How can my wife get the highest Social Security benefit?

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Q. I will turn 62 in May of 2020 and my wife will turn 62 in September of 2024. Her Social Security benefits are slightly higher than half of mine. I have been retired since 2014 and will begin receiving benefits next spring. She will continue working until she reaches 62. Can she begin drawing half of my benefit amount when she turns 62 and let her own benefits continue to increase and switch to draw her own benefits when she reaches full retirement age?
— Husband

A. Optimizing Social Security benefits can be complicated.

Here’s what you need to know.

Your wife would be able to claim spousal benefits at age 62, which is the earliest age for claiming, said Jody D’Agostini, a certified financial planner with AXA Advisors/The Falcon Financial Group in Morristown.

She said the requirements are that you were married for at least a year, and that you, as the other spouse, have already filed. This would allow her benefit to grow.

“This might make sense if she does in fact retire,” D’Agostini said. “If not, the Social Security benefit could be reduced as it is subject to an earnings limit.”

For 2019, if you earn more than $17,640 per year, Social Security will withhold $1 for every $2 of earnings above this limit, she said.

D’Agostini said it appears that your wife was born after Jan. 1, 1954, which means that she is entitled to the greater of her reduced Social Security benefit or one half of yours.

If your wife was born before that date, she could file a restricted benefit application for the spousal benefit, she said. This allows her to continue to earn delayed retirement credits based on her earnings history.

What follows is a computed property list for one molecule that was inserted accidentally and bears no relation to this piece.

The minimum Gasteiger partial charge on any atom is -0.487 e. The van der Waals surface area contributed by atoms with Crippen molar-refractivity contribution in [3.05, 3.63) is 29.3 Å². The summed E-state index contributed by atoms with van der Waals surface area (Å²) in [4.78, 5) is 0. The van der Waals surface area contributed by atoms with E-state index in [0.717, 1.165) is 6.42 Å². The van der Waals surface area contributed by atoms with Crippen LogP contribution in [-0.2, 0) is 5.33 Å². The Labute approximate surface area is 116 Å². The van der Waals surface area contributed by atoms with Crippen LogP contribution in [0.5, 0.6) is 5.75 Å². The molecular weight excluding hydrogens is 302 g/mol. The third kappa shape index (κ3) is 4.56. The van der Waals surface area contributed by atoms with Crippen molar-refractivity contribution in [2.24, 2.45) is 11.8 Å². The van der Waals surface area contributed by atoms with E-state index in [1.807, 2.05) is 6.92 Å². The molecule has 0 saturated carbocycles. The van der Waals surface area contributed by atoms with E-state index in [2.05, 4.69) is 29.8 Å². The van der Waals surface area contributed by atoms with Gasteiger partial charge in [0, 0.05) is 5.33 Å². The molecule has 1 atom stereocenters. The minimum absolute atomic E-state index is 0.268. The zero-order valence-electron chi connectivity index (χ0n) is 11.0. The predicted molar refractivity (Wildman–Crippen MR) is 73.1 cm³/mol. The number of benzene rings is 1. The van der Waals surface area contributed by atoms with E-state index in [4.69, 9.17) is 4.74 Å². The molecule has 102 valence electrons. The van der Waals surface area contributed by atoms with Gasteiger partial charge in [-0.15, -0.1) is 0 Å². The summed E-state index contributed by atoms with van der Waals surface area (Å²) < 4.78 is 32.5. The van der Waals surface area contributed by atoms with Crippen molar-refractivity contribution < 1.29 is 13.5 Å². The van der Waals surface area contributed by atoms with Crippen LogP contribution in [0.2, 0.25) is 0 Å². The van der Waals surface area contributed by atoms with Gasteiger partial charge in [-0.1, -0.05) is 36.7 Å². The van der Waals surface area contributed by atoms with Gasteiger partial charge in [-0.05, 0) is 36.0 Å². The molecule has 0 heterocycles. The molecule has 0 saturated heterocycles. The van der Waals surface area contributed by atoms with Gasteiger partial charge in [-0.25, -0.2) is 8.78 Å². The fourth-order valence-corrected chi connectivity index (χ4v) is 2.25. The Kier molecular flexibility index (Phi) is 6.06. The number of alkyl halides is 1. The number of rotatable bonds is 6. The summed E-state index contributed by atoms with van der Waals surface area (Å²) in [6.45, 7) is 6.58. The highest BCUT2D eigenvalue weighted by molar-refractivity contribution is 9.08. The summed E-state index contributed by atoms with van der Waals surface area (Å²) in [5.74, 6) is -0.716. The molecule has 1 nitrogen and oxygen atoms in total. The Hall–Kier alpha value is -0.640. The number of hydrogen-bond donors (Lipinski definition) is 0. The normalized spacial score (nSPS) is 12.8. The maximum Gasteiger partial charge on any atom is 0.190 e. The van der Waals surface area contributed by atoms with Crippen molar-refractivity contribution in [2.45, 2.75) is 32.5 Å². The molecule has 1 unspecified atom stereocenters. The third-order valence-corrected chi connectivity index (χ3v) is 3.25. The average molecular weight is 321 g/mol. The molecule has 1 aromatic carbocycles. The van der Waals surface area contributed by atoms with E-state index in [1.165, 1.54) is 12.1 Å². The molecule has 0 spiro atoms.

“The increase would be 7 to 8 percent per year until the age of 70,” she said. “It can increase the monthly benefit by as much as 76 percent between the ages of 62 and 70 depending upon her age.”

Because your wife has the higher benefit, it makes sense to delay taking her benefit as long as it is possible to maximize the family Social Security benefit, D’Agostini said.

“If your wife were to predecease you, you could step up to her higher benefit,” she said. “The widower benefit is 100 percent of the deceased benefit.”

It’s smart to have a conversation with a local Social Security office to confirm the numbers and run projections based on both of your earnings histories.

Email your questions to moc.p1568957310leHye1568957310noMJN1568957310@ksA1568957310.

This story was originally published on July 16, 2019.

NJMoneyHelp.com presents certain general financial planning principles and advice, but should never be viewed as a substitute for obtaining advice from a personal professional advisor who understands your unique individual circumstances.